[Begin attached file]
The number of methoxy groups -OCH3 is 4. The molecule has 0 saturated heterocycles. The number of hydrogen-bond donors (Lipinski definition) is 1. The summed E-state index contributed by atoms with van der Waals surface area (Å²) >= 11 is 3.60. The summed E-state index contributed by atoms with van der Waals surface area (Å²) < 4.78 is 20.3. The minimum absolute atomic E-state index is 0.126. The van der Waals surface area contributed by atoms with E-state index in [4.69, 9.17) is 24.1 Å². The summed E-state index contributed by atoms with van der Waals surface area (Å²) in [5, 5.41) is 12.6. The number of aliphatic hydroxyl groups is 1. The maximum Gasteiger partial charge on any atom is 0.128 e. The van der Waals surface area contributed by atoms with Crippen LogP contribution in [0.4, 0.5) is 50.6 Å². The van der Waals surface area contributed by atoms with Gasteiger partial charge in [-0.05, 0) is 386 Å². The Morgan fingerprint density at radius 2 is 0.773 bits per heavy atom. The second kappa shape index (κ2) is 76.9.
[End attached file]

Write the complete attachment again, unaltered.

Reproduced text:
The number of methoxy groups -OCH3 is 4. The molecule has 0 saturated heterocycles. The number of hydrogen-bond donors (Lipinski definition) is 1. The summed E-state index contributed by atoms with van der Waals surface area (Å²) >= 11 is 3.60. The summed E-state index contributed by atoms with van der Waals surface area (Å²) < 4.78 is 20.3. The minimum absolute atomic E-state index is 0.126. The van der Waals surface area contributed by atoms with E-state index in [4.69, 9.17) is 24.1 Å². The summed E-state index contributed by atoms with van der Waals surface area (Å²) in [5, 5.41) is 12.6. The number of aliphatic hydroxyl groups is 1. The maximum Gasteiger partial charge on any atom is 0.128 e. The van der Waals surface area contributed by atoms with Crippen LogP contribution in [0.4, 0.5) is 50.6 Å². The van der Waals surface area contributed by atoms with Gasteiger partial charge in [-0.05, 0) is 386 Å². The Morgan fingerprint density at radius 2 is 0.773 bits per heavy atom. The second kappa shape index (κ2) is 76.9.